John says Joseph "took the body of Jesus." Taking a lifeless body down from a stake is no one-man task. Nicodemus, another secret disciple, also a member of the Sanhedrin, helped him. This is the same Nicodemus who came to Jesus "by night" to ask Him some pointed questions and received some pointed answers (John 3:1-21).

Mike Ford
Joseph of Arimathea


 

Ephesians 4:25

These men feared that, if they committed themselves to loving God, they would lose the approbation of their religious peers. If they stepped out, they would lose what they already had. So it kept them from loving God, and of course, it kept them from loving man too because God would have given them growth if they had continued yielding to Him.

John W. Ritenbaugh
Love's Greatest Challenges


 

Ephesians 5:21

What do we fear when we will not submit to one another? Is it the loss of control? Loss of power? Do we fail to make peace with an offended brother because we are afraid of losing face? We see that pride keeps rearing its ugly head, causing us to feel that we are about to lose something.

This is why the Bible shows humility to be a choice. The fear of loss to our ego has to be challenged and overcome. Overcomers are conquerors, and it is because of this attribute that they will be in the Kingdom of God. The overcomers challenge inertia. They challenge entropy. They challenge this fear of loss.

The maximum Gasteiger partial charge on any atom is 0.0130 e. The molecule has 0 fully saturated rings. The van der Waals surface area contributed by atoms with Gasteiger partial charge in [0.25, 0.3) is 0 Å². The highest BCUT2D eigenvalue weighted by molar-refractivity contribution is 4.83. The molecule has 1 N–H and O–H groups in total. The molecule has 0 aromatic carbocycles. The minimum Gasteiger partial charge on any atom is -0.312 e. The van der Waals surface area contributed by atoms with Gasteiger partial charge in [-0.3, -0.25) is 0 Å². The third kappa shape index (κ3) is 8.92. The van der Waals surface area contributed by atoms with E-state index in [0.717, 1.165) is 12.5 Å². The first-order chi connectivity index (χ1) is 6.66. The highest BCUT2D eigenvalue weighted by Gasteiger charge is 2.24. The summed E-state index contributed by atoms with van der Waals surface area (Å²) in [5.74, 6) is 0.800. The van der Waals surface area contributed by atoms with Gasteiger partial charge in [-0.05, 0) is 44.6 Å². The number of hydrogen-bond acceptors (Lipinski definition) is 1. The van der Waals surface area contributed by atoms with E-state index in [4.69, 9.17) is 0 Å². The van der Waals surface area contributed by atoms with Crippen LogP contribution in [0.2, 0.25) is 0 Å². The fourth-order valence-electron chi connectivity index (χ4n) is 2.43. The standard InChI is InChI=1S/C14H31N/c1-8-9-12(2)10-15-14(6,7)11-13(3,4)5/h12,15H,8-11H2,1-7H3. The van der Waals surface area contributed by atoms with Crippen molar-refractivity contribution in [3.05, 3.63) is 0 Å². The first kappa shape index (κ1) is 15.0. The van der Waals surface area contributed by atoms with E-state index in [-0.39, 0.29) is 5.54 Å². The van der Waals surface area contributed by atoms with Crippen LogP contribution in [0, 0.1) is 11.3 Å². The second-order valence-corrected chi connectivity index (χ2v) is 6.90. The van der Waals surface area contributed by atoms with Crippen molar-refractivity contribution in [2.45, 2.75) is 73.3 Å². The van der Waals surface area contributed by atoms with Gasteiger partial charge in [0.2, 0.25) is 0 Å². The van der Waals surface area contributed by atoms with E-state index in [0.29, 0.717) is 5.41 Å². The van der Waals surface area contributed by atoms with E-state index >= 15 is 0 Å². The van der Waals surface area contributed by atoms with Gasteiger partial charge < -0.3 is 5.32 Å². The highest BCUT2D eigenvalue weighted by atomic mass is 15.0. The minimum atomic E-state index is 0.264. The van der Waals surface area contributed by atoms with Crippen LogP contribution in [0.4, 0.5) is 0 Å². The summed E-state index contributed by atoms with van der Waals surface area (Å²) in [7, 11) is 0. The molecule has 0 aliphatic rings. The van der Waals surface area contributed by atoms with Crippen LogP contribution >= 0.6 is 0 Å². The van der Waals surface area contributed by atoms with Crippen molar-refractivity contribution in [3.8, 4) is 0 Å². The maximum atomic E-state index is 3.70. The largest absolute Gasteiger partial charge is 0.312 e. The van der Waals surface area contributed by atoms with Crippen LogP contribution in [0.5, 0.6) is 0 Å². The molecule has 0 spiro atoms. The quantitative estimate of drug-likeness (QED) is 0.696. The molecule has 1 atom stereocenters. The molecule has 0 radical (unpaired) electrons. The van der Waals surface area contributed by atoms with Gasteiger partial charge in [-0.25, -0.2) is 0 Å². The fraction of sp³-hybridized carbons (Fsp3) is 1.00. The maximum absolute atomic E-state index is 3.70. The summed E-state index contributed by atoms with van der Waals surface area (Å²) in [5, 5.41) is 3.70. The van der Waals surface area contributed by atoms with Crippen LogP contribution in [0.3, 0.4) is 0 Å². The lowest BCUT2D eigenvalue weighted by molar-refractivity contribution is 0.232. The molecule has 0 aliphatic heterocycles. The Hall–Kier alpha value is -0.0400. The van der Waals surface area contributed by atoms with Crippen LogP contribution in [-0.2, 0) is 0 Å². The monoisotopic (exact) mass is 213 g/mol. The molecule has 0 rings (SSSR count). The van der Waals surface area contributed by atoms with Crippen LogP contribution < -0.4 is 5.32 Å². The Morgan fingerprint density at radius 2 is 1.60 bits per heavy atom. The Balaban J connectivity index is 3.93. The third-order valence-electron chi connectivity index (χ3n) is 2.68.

Ephesians 5:2, in the phrase "Christ . . . has . . . given Himself," also contains a seed of the reason why love is so difficult. Love requires sacrifice, and sacrifice is painful. Facing fear is painful. Making oneself diligent in doing work is painful, so the sluggard pays in sacrifice when overcoming laziness and fear. Sometimes the discipline required to love an enemy is awesome.

John W. Ritenbaugh
Love's Greatest Challenges


 

Hebrews 10:37-39

Israel feared the warfare that they knew would confront them when they stepped over the border—and they drew back. Their drawing back in fear was a serious sin, as Numbers 14:9 shows. Drawing back in fear or failing to enter the fray is on a par with rebellion because it is a rejection of God's Word, a despising of His promise.

John W. Ritenbaugh
The Christian Fight (Part One)